Vocus touts 60Tbps capacity on Australia Singapore Cable
- 11 July, 2019 14:38
The ASC landing
Vocus says that end to end capacity on the Australian Singapore Cable (ASC) is now 60 terabits per second (Tbps), up from its September 2018 debut of 40Tbps.
The cable system comprises four fibre pairs and stretches from Perth to Singapore, with connections to Christmas Island and Indonesia.
“Since launch, we have nearly sold 10-times the entire capacity of the Sea-Me-We3 cable system on ASC,” said Vocus chief executive, wholesale, Mark Callander.
Callander said he expects sold capacity on ASC to exceed 4Tbps within the first 12 months of its launch, adding that there is “increasing demand across all paths to the west.”
The Vocus executive Callander said that the ASC could potentially be connected to Vocus’ North West Cable system, which runs from Port Headland to Darwin and provides services to the oil and gas and mining sectors.
“It also gives us more options into Indonesia, the fourth most populated nation in the world, and with the seventh largest economy that is growing at around 5 per cent,” he said in a statement.
Vocus picked up the ASC and NWC projects as part of its acquisition of Nextgen Networks.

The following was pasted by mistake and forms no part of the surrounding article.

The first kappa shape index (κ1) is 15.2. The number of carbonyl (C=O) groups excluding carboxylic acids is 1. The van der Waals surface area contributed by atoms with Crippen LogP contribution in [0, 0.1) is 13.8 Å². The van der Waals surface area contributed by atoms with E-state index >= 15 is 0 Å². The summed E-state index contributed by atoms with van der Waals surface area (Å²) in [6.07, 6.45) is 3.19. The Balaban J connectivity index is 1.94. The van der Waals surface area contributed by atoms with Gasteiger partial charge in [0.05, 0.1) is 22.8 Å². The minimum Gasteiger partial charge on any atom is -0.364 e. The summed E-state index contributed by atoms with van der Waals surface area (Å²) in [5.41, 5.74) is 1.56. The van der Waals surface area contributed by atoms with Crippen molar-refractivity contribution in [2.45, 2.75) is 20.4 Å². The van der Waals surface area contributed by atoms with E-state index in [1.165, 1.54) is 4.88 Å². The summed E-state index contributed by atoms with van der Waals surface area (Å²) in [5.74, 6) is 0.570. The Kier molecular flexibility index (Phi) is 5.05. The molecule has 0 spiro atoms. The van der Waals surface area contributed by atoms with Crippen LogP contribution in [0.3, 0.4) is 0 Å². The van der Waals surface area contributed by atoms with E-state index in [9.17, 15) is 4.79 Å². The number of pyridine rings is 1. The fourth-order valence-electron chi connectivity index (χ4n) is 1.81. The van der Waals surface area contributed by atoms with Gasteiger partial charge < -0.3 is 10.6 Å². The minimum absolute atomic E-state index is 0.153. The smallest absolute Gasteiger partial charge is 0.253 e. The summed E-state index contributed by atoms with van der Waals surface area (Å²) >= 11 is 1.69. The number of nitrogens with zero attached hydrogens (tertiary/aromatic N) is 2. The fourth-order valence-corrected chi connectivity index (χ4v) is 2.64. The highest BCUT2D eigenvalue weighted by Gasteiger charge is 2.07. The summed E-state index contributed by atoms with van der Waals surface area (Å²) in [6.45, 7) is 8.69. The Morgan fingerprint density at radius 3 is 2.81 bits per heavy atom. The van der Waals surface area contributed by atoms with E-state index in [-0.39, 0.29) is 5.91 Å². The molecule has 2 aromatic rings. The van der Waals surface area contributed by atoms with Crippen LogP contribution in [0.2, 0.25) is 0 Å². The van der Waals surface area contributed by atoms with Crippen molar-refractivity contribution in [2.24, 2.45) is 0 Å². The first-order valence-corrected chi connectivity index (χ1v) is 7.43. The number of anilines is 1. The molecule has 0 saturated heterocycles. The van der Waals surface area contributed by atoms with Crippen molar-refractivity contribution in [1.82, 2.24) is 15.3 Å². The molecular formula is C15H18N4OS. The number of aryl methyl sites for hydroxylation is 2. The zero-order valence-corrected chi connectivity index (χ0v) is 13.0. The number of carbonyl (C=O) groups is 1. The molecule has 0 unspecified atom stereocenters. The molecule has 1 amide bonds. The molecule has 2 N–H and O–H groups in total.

Earlier this year a rival Australia-Singapore subsea cable debuted. The INDIGO cable system is backed by a consortium comprising AARNet, Google, Indosat Ooredoo, Optus’ parent company Singtel, SubPartners (owned by Superloop) and Telstra.
Vocus earlier this month detailed a new structure for its business, with Vocus Networks Services bringing together the group’s enterprise, government and wholesale arms
“Our core business is Vocus Networks,” group CEO Kevin Russell last week told a strategy briefing. “That's where the core strategic strategy assets lie. That’s where the core value creation opportunity lies.
"Making that statement unambiguous, unambiguous within the organisation is helpful, because what does it mean? It means discretionary capital goes to Vocus Networks first and foremost.”
Within Australia, the telco has been seeking to simplify a complicated tangle of networks and BSS stacks — a legacy of its significant history of mergers and acquisitions.